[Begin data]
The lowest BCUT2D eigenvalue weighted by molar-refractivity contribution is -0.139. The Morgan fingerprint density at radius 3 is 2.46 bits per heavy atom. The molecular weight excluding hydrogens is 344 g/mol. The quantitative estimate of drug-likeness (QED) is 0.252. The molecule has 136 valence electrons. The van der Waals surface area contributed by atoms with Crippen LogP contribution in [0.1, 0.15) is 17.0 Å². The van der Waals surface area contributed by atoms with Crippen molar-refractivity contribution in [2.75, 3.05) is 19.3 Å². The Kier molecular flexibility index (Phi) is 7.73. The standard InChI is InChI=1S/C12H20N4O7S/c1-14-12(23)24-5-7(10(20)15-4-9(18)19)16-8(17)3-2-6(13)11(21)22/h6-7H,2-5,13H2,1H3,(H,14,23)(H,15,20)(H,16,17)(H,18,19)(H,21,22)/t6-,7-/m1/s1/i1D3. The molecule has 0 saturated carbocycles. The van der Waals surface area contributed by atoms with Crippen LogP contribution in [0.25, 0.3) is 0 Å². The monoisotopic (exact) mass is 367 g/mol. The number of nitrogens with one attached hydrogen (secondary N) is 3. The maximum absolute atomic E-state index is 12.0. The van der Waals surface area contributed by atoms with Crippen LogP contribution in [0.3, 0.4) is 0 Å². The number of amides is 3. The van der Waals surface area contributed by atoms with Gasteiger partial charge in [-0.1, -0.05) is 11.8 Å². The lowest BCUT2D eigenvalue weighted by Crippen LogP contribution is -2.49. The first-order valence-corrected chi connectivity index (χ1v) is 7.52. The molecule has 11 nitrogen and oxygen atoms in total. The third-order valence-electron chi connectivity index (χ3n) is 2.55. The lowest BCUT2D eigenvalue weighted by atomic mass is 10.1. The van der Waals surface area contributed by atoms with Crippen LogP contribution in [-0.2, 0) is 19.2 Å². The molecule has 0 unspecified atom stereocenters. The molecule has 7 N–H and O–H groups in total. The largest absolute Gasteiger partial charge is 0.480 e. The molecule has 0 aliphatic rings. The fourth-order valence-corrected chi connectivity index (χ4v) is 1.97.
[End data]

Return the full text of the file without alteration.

The lowest BCUT2D eigenvalue weighted by molar-refractivity contribution is -0.139. The Morgan fingerprint density at radius 3 is 2.46 bits per heavy atom. The molecular weight excluding hydrogens is 344 g/mol. The quantitative estimate of drug-likeness (QED) is 0.252. The molecule has 136 valence electrons. The van der Waals surface area contributed by atoms with Crippen LogP contribution in [0.1, 0.15) is 17.0 Å². The van der Waals surface area contributed by atoms with Crippen molar-refractivity contribution in [2.75, 3.05) is 19.3 Å². The Kier molecular flexibility index (Phi) is 7.73. The standard InChI is InChI=1S/C12H20N4O7S/c1-14-12(23)24-5-7(10(20)15-4-9(18)19)16-8(17)3-2-6(13)11(21)22/h6-7H,2-5,13H2,1H3,(H,14,23)(H,15,20)(H,16,17)(H,18,19)(H,21,22)/t6-,7-/m1/s1/i1D3. The molecule has 0 saturated carbocycles. The van der Waals surface area contributed by atoms with Crippen LogP contribution in [0.25, 0.3) is 0 Å². The monoisotopic (exact) mass is 367 g/mol. The number of nitrogens with one attached hydrogen (secondary N) is 3. The maximum absolute atomic E-state index is 12.0. The van der Waals surface area contributed by atoms with Crippen LogP contribution in [0.3, 0.4) is 0 Å². The number of amides is 3. The van der Waals surface area contributed by atoms with Gasteiger partial charge in [-0.1, -0.05) is 11.8 Å². The lowest BCUT2D eigenvalue weighted by Crippen LogP contribution is -2.49. The first-order valence-corrected chi connectivity index (χ1v) is 7.52. The molecule has 11 nitrogen and oxygen atoms in total. The third-order valence-electron chi connectivity index (χ3n) is 2.55. The lowest BCUT2D eigenvalue weighted by atomic mass is 10.1. The van der Waals surface area contributed by atoms with Crippen LogP contribution in [-0.2, 0) is 19.2 Å². The molecule has 0 unspecified atom stereocenters. The molecule has 7 N–H and O–H groups in total. The largest absolute Gasteiger partial charge is 0.480 e. The molecule has 0 aliphatic rings. The fourth-order valence-corrected chi connectivity index (χ4v) is 1.97.